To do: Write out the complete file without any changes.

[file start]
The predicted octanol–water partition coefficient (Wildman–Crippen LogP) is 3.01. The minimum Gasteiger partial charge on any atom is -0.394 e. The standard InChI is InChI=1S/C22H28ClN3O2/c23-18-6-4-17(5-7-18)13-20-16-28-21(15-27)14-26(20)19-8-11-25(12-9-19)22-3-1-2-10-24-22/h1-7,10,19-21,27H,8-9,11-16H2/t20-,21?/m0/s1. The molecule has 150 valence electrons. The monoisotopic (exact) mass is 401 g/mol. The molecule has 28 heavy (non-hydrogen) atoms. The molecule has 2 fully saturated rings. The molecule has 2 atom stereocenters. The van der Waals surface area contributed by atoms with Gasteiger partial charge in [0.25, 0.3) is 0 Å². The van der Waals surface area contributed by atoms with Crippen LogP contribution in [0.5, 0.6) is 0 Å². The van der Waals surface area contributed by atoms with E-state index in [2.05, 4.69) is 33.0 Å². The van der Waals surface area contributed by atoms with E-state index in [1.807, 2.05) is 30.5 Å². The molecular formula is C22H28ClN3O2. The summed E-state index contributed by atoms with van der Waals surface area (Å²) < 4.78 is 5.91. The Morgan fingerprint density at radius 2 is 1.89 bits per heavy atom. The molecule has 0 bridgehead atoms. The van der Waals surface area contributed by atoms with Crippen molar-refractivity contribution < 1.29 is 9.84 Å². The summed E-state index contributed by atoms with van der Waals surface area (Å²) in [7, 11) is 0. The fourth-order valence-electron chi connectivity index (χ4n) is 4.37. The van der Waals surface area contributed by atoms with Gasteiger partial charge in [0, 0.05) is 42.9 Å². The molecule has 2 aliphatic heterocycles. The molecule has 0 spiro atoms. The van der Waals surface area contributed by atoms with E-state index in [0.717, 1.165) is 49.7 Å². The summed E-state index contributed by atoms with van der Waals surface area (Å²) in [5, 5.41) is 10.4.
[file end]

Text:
The predicted octanol–water partition coefficient (Wildman–Crippen LogP) is 3.01. The minimum Gasteiger partial charge on any atom is -0.394 e. The standard InChI is InChI=1S/C22H28ClN3O2/c23-18-6-4-17(5-7-18)13-20-16-28-21(15-27)14-26(20)19-8-11-25(12-9-19)22-3-1-2-10-24-22/h1-7,10,19-21,27H,8-9,11-16H2/t20-,21?/m0/s1. The molecule has 150 valence electrons. The monoisotopic (exact) mass is 401 g/mol. The molecule has 28 heavy (non-hydrogen) atoms. The molecule has 2 fully saturated rings. The molecule has 2 atom stereocenters. The van der Waals surface area contributed by atoms with Gasteiger partial charge in [0.25, 0.3) is 0 Å². The van der Waals surface area contributed by atoms with Crippen LogP contribution in [0.5, 0.6) is 0 Å². The van der Waals surface area contributed by atoms with E-state index in [2.05, 4.69) is 33.0 Å². The van der Waals surface area contributed by atoms with E-state index in [1.807, 2.05) is 30.5 Å². The molecular formula is C22H28ClN3O2. The summed E-state index contributed by atoms with van der Waals surface area (Å²) < 4.78 is 5.91. The Morgan fingerprint density at radius 2 is 1.89 bits per heavy atom. The molecule has 0 bridgehead atoms. The van der Waals surface area contributed by atoms with Crippen molar-refractivity contribution < 1.29 is 9.84 Å². The summed E-state index contributed by atoms with van der Waals surface area (Å²) in [7, 11) is 0. The fourth-order valence-electron chi connectivity index (χ4n) is 4.37. The van der Waals surface area contributed by atoms with Gasteiger partial charge in [0, 0.05) is 42.9 Å². The molecule has 2 aliphatic heterocycles. The molecule has 0 spiro atoms. The van der Waals surface area contributed by atoms with E-state index in [0.717, 1.165) is 49.7 Å². The summed E-state index contributed by atoms with van der Waals surface area (Å²) in [5, 5.41) is 10.4.